Young Rascals

Why can't you and me learn to love one another?

First up was The New Rascals, a legally-retitled band featuring original Young Rascals members Dino Danelli on drums and Gene Cornish (a native of this town) on guitar. A long time acrimonious split with Felix Cavaliere and the absence of Eddie Brigati meant that the primary vocalists of the band were no longer in the fold, their slots filled by current members Bill Pascali on keyboards and lead vocals and bassist/vocalist Charlie Souza. (Although they are advertised as formerly being with Vanilla Fudge and Tom Petty, respectively, neither were ever with the named artists in their heyday. Souza played bass with a late version of Mudcrutch and left before Tom Petty and The Heartbreakers; Pascali sang and played keyboards on one of Carmine Appice’s many reanimations of Vanilla Fudge earlier in the decade.)

Unfortunately, despite a wealth of great material to offer, the New Rascals were disappointing. I’m hoping that the issue was merely being under-rehearsed rather than lacking in ability. I don’t expect Pascali to be as soulful as Cavaliere, one of the era’s greatest singers, but he was often flat and occasionally struggled when playing piano and organ simultaneously. On other occasions, the band seemed to be playing off-rhythm. Ordinarily I’d chalk this up to bad monitors and/or faulty equipment, but having just witnessed the cover band whip through a set unscathed, I can’t lay blame there.

Cornish, who recently has endured some health scares, was as animated as he could be and flashed solid rock chops as the sole guitarist, and Souza did bring great energy and good voice to the mix. Danelli can still play flash, spinning sticks and muting cymbals, and on several songs everything clicked to remind the audience what an incredible catalogue of music this band generated in their career. Highlights included a rousing “People Got To Be Free”, “A Girl Like You” and a stripped-down “Groovin”, featuring a soulful harmonica solo by Cornish. The crowd ate it up warts and all, of course, and gave the band a rousing ovation. I saw enough good moments to warrant seeing them again in the hope that this was just an off-night.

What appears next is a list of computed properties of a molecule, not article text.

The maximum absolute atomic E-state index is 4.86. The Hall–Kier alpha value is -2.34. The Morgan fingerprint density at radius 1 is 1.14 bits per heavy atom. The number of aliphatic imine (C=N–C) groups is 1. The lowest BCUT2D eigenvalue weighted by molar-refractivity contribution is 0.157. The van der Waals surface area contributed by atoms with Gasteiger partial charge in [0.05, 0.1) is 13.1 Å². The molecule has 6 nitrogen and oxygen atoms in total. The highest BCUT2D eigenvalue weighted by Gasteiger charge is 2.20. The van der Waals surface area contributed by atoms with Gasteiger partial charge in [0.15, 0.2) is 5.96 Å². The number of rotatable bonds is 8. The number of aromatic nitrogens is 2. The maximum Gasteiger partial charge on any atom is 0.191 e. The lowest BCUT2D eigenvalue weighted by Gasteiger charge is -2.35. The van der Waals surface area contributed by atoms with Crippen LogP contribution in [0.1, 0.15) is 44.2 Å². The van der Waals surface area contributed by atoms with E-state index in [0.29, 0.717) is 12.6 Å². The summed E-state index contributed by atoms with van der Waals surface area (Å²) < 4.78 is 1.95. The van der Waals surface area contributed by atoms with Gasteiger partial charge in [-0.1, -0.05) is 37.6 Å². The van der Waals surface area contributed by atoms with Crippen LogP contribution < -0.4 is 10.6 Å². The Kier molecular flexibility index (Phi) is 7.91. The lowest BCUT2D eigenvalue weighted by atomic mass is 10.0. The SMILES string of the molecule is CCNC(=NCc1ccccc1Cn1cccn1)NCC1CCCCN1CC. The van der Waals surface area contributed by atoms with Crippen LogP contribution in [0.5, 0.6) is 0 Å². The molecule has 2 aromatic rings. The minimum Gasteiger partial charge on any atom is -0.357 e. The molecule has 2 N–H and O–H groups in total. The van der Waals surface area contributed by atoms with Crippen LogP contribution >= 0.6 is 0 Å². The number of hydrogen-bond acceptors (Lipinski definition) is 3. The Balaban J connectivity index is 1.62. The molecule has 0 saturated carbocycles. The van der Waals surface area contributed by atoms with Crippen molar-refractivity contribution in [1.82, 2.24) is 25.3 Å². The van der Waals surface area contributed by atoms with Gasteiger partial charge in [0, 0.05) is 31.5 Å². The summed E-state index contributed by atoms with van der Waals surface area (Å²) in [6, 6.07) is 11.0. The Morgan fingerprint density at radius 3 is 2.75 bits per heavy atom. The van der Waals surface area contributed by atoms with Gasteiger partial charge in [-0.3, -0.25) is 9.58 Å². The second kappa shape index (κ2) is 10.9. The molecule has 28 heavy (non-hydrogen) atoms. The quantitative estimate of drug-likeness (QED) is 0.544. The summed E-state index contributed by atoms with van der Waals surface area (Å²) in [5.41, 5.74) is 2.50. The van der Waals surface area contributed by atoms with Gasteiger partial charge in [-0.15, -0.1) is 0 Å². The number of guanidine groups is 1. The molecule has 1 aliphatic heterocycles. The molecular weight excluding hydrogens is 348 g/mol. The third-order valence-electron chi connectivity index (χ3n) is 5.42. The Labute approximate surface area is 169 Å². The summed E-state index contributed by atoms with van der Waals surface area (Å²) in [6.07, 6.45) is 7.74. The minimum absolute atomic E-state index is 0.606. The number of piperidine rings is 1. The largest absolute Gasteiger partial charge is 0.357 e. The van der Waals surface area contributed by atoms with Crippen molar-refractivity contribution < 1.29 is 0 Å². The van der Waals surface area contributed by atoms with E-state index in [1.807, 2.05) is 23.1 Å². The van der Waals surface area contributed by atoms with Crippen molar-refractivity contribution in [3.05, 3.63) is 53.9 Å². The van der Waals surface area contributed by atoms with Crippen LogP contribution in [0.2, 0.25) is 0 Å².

Flo and Eddie

Stll two of the greatest voices in pop music

When the musicians in The Turtles hit the stage one by one, the keyboard player spun in circles before taking his place behind the rack, and I thought I had seen that move before. Sure enough, it turned out to be Greg Hawkes from The Cars, who has been with The Turtles for three years; the remainder of the band (although also not original members) have been in their shells for twenty. But the show is all about Howard Kaylan and Mark Volman, the original lead vocalists, who are still singing as well as they did in their prime.

Scheduled for approximately forty minutes like The Rascals, I wondered how many Turtles favorites I wouldn’t hear, since my admiration for them goes way beyond the hit singles. Thankfully I got a good sampling of both, from “Outside Chance” to “”Happy Together”, “You Baby” and “She’s My Girl”. The band was tight, Howard and Mark sounded fabulous, and their infamous stage banter was on display as they ripped into sacred cows as well as each other. I’ve seen them several times over the years, and can honestly say that they are as good now as they have ever been.

It’s amazing to think how long these two have been (happy) together, from sax-honking friends in The Crossfires to huge stardom in the ’60s to the Zappa years, followed by literally hundreds of session appearances and their hilarious syndicated radio show. Yet here they are, almost fifty years later, still viable and still creative. There were a lot of incredible artists vying for chart position and limited radio play in the ’60s, and the under-appreciated Turtles were an integral part of that amazing musical era.

The concert was promoted as an oldies show, and the majority of the attendees looked to be several years older than me and there for the hits. I don’t think many appreciated the segment of the set where the band ripped into several minutes of Frank Zappa material (a medley including a ferocious version of “Peaches en Regalia”) and a couple of tunes from the Flo and Eddie catalogue, but I was thrilled. But even with the mid-set segue, after so much familiar material was performed so well, the band got several well deserved lengthy ovations and a standing O at the end.

Cold Hard Cash

During the break, the lobby was flooded with fans lined up in queues past long banquet tables where their heroes sat with Sharpie pens. It was quite the assembly line – hand over a twenty, receive a CD, get your autograph, thanks and keep moving please. I’m not certain how much the bands got paid to perform, but the money that changed hands at intermission was staggering; an exercise repeated after the show. It dawned on me that with a three thousand seat theatre almost sold out, this annual caravan of yesterday was far more financially viable than most bands or tours that come through town.